Daniel Waterland

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Daniel Cosgrove Waterland (14 February 1683 – 23 December 1740) was an English theologian. He became Master of Magdalene College, Cambridge in 1714, Chancellor of the Diocese of York in 1722, and Archdeacon of Middlesex in 1730.

Daniel Waterland, engraving by John Faber the Younger after Richard Phillips.

Waterland opposed the latitudinarians of his time. He was an acute controversialist on behalf of the orthodox doctrine of the Trinity, on which he wrote several treatises. He was also the author of a History of the Athanasian Creed (1724).

Early life[edit]

The second son of Henry Waterland, rector of Walesby and Flixborough, Lincolnshire, by his second wife, he was born at Walesby on 14 Feb 1682–3. He was educated at the free school in Lincoln. At Magdalene College, Cambridge, he was admitted on 30 March 1699 and elected scholar on 26 December 1702; and became a fellow on 13 February 1703–4. He graduated B.A. in 1703 and B.D. in 1714, and proceeded M.A. in 1706 and D.D. in 1717. On 8 May 1724 he was incorporated at Oxford.[1][2]

Cambridge academic[edit]

Waterland was conscientous, and devoted to tutorial work and university business. He was examiner in arts in 1710 and in the philosophical schools in 1711. In February 1713 he was appointed by the visitor, Lord Suffolk and Bindon, to the mastership of his college, vacant by the death of Gabriel Quadring, and presented to the rectory of Ellingham, Norfolk. At the public commencement in 1714 he held a disputation with Thomas Sherlock on the question of Arian subscription. On 14 November 1715 he succeeded Sherlock as vice-chancellor of the university. In 1716 he preached the sermon on occasion of the university's public thanksgiving (7 June) for the suppression of the Jacobite Rising of 1715, and on 22 October presented to the Prince of Wales at Hampton Court an address of congratulation.[1]

In 1717 Waterland was appointed chaplain in ordinary to the king. His controversial works marked him out as a successor to George Bull, and he became the first lecturer on Lady Moyer's endowment. He joined in the censure passed by the Cambridge heads of houses in January 1721 on Richard Bentley's libel on John Colbatch.[1]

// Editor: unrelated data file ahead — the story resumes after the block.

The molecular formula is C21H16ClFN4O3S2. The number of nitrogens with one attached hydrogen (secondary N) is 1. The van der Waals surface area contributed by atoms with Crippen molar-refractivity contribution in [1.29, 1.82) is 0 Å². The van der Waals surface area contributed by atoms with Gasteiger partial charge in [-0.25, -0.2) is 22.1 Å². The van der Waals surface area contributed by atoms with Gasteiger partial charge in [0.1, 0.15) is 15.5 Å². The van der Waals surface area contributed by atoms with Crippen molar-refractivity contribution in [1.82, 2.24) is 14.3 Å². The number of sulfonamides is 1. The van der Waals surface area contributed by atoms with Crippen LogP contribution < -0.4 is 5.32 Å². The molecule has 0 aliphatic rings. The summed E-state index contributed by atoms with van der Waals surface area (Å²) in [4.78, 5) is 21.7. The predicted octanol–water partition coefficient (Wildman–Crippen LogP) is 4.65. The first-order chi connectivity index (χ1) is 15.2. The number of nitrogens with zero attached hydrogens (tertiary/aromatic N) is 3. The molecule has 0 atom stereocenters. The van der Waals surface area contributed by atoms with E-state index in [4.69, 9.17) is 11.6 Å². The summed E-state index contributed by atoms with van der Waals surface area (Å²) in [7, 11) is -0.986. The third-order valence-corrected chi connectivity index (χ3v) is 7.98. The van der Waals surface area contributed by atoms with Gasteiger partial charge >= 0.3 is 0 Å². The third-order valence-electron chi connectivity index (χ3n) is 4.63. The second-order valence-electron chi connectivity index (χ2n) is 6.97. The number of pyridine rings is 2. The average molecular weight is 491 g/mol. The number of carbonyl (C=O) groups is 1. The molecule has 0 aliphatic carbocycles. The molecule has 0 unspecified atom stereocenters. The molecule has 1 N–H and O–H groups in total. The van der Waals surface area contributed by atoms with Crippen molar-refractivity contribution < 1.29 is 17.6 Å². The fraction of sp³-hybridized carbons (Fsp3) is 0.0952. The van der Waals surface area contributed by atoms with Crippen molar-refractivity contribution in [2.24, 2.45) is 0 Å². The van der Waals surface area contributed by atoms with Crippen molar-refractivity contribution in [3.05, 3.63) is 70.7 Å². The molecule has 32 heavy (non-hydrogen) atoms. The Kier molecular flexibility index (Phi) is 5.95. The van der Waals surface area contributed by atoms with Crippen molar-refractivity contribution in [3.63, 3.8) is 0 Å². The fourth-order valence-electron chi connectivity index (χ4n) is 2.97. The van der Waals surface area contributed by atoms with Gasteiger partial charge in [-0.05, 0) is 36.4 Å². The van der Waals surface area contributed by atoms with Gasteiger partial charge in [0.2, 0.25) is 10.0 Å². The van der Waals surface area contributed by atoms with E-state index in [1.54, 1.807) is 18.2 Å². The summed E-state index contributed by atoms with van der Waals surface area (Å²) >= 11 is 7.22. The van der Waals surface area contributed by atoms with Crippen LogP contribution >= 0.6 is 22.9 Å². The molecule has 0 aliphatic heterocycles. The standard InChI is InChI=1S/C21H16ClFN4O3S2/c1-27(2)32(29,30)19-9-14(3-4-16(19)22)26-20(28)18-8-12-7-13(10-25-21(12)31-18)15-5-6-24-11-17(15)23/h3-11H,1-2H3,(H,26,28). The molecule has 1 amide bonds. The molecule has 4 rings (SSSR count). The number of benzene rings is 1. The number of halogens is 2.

Preferment[edit]

In 1721 Waterland was presented by the dean and chapter of St Paul's Cathedral to the London rectory of St. Austin and St. Faith. On 21 December 1722 he was appointed by Archbishop William Dawes as chancellor of the diocese of York. He took an active part in the final stage of the struggle with Bentley, being a member of the syndicate appointed on 26 September 1723 to take steps to defeat or delay his restoration to office.[1]

A Windsor canonry was added to Waterland's preferments on 27 September 1727, and in 1730 the archdeaconry of Middlesex (13 August) and the vicarage of Twickenham (October); and he resigned his London rectory.[1]

Later life and death[edit]

Waterland declined in 1734 the office of prolocutor to the lower house of Convocation, and also at a later date (December 1738 or May 1740) the see of Llandaff. He died without issue on 23 December 1740. His remains were interred in the south transept of St George's Chapel, Windsor. In 1719 he had married Theodosia (d. 8 December 1761), daughter of John Tregonwell of Anderton, Dorset.[1]

Works[edit]

The unauthorised publication of a correspondence which had passed between him and John Jackson on the Arian tendency of Samuel Clarke's Scripture Doctrine of the Trinity drew from Waterland A Vindication of Christ's Divinity, Cambridge, 1719, in which he attacked not only Clarke, but Daniel Whitby. Whitby replied, and Waterland published an Answer to his reply, Cambridge, 1720. The Eight Sermons in Defence of the Divinity of our Lord Jesus Christ, his Moyer Lectures in St Paul's Cathedral, published at Cambridge in 1720, were reprinted at Oxford in 1815.[1]